Nearly every enterprise has done or is doing the important work of identifying and defining its own diversity and inclusion goals. For many, it’s a matter of identifying gaps and opportunities and then designing solutions that drive improvement. But, even after careful planning, ongoing committee work and the attainment of certain milestones, the truth is, many organizations struggle to meet their goals. Diversity and inclusion initiatives often start out aspirational – and in too many cases – remain so.
The challenge is twofold. The first challenge often stems from a lack of true understanding about the candidate pool and how to effectively tap into that pool. The second challenge comes from the difficulty in creating a workplace that empowers those employees to contribute their strengths fully. Diversity refers to bringing together people from different backgrounds and perspectives; inclusion is the ethos and environment that supports each employee so they can show up equally.
Even the best organizations often fall back on the hiring processes and practices that have worked in the past, going to the market with the same job postings in the same places without spending the time and energy necessary to effectively target ideal candidates. But even while advances in job search technology and collaborations between Talent Acquisition departments and hiring firms are opening new doors for organizations, building a truly inclusive environment that supports workers in the future can be tricky.
Neurodiversity is a kind of diversity that embraces a range of differences in individual brain function and behavioral traits. It regards these differences as part of normal variation in the human population. Generally, the term is used to refer to individuals who have neurological differences like those diagnosed with autism spectrum disorder or ASD. Of course, the definition of neurodiversity is broad because the autism spectrum itself is broad.
There is a common misconception among businesses that embracing neurodiverse individuals in an organization would require extensive time and effort. What we’ve found repeatedly is that, while the approach to neurodiversity should be carefully planned, it is certainly worthwhile. The return on the time you invest in training and workplace accommodation, if any is needed at all, is significant.
Very often – with the right structure to support cultural integration, supervision, and skill development – the business value a neurodiverse employee offers is greater than industry standards. When neurodiverse teams are measured against other teams where neurodiversity is lacking, neurodiverse teams consistently exceed expectations.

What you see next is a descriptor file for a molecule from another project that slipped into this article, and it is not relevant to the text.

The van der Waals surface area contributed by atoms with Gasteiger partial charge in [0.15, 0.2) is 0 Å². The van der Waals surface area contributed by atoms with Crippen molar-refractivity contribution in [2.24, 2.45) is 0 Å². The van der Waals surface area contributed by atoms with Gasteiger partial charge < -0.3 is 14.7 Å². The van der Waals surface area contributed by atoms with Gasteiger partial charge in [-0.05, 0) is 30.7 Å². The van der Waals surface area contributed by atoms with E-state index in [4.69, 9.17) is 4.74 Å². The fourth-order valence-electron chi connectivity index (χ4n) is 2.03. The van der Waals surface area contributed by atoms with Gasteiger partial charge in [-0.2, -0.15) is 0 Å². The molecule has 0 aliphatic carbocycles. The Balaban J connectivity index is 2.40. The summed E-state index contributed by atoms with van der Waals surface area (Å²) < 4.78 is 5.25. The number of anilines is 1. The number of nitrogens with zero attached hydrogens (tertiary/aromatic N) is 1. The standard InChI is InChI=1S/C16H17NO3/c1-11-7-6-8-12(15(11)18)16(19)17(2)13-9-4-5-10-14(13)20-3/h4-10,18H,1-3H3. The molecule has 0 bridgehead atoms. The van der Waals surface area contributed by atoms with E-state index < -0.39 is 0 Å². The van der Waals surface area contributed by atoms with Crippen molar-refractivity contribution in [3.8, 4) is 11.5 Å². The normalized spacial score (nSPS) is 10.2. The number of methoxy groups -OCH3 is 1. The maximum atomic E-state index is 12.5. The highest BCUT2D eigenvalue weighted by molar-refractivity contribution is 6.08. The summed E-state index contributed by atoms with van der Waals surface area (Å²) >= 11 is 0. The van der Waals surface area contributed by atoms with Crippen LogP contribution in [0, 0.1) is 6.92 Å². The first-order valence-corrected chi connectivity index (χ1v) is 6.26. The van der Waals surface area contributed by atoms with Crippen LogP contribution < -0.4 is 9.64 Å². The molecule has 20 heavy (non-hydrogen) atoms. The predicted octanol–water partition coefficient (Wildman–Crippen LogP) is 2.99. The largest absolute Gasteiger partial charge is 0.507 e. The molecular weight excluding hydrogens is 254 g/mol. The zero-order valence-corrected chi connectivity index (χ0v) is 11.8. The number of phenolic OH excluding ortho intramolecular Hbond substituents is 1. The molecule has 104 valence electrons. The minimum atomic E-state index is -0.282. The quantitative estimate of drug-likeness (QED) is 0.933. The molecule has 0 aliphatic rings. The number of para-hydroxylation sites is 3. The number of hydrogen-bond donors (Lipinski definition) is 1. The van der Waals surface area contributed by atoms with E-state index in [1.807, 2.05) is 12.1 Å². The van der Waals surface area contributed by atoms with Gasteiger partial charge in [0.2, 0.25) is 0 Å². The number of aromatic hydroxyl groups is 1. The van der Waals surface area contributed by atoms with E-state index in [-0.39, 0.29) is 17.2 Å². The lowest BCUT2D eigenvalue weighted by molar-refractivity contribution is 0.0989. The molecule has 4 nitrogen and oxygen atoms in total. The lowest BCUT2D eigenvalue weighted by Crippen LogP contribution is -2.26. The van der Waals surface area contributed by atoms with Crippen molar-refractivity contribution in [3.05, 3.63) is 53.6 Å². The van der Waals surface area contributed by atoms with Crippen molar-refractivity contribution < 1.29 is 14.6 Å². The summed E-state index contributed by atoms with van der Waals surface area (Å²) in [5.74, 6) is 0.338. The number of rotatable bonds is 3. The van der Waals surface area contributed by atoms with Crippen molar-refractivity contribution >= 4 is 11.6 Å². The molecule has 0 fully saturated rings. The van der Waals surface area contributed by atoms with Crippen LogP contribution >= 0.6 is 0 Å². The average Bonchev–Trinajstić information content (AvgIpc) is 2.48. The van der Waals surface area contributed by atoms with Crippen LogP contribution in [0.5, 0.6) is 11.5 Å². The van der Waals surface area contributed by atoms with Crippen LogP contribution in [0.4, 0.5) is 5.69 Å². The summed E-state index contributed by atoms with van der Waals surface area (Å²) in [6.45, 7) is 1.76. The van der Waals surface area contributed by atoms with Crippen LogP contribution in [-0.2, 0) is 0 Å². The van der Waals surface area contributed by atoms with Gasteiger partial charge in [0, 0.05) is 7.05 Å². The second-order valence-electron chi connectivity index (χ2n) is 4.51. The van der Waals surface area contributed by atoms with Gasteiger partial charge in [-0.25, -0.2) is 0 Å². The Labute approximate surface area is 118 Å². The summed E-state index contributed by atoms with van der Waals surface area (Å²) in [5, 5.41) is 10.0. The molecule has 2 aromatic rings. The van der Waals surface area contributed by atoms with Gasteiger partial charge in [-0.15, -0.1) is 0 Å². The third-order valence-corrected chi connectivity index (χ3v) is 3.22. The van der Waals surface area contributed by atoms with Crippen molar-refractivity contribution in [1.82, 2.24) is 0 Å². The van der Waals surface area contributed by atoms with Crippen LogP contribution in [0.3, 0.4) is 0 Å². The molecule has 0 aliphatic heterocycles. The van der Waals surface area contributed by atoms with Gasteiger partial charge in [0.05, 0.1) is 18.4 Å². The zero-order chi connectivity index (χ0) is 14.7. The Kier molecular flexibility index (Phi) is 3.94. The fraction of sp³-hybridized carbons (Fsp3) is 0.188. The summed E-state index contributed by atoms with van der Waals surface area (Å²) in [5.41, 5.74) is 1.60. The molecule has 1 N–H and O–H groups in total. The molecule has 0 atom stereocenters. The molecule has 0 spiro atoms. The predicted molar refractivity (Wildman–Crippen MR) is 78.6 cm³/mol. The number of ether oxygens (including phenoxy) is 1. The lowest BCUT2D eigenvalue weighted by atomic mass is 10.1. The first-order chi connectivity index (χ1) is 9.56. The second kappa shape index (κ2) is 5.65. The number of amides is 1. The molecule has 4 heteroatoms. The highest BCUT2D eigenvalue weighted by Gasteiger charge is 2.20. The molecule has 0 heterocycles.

Of course, these success stories are not about employees with ASD working in a vacuum. They are about the outcomes of a proven, repeatable framework that supports individuals with ASD in concrete and sustainable ways. This includes job readiness and organizational readiness training. It includes workplace assessments and ongoing program governance. CAI's Autism2Work (A2W) program is successful because we know how to manage the lifecycle of talent acquisition and training to create a diverse workplace and we know how to build the ongoing structure for sustainable inclusivity. An added bonus is gaining employees who are exceptionally hard-working, have astute technical capabilities, and can process abstract ideas – traits that A2W employees almost always exhibit.
When you get the chance to sit down with someone who thinks differently and who wants to be a part of your team, you realize quickly you have an opportunity to expand the way the team works, to enhance problem-solving, to operate more efficiently. You realize quickly this is not just about the good intentions of a diversity and inclusion initiative – it is about building a very real competitive advantage for your company.
CAI’s Autism2Work program helps private and public organizations drive value, improve productivity, and enhance customer experience by realizing the benefits of neurodiversity and providing career foundation and advancement opportunities for the neurodiverse population.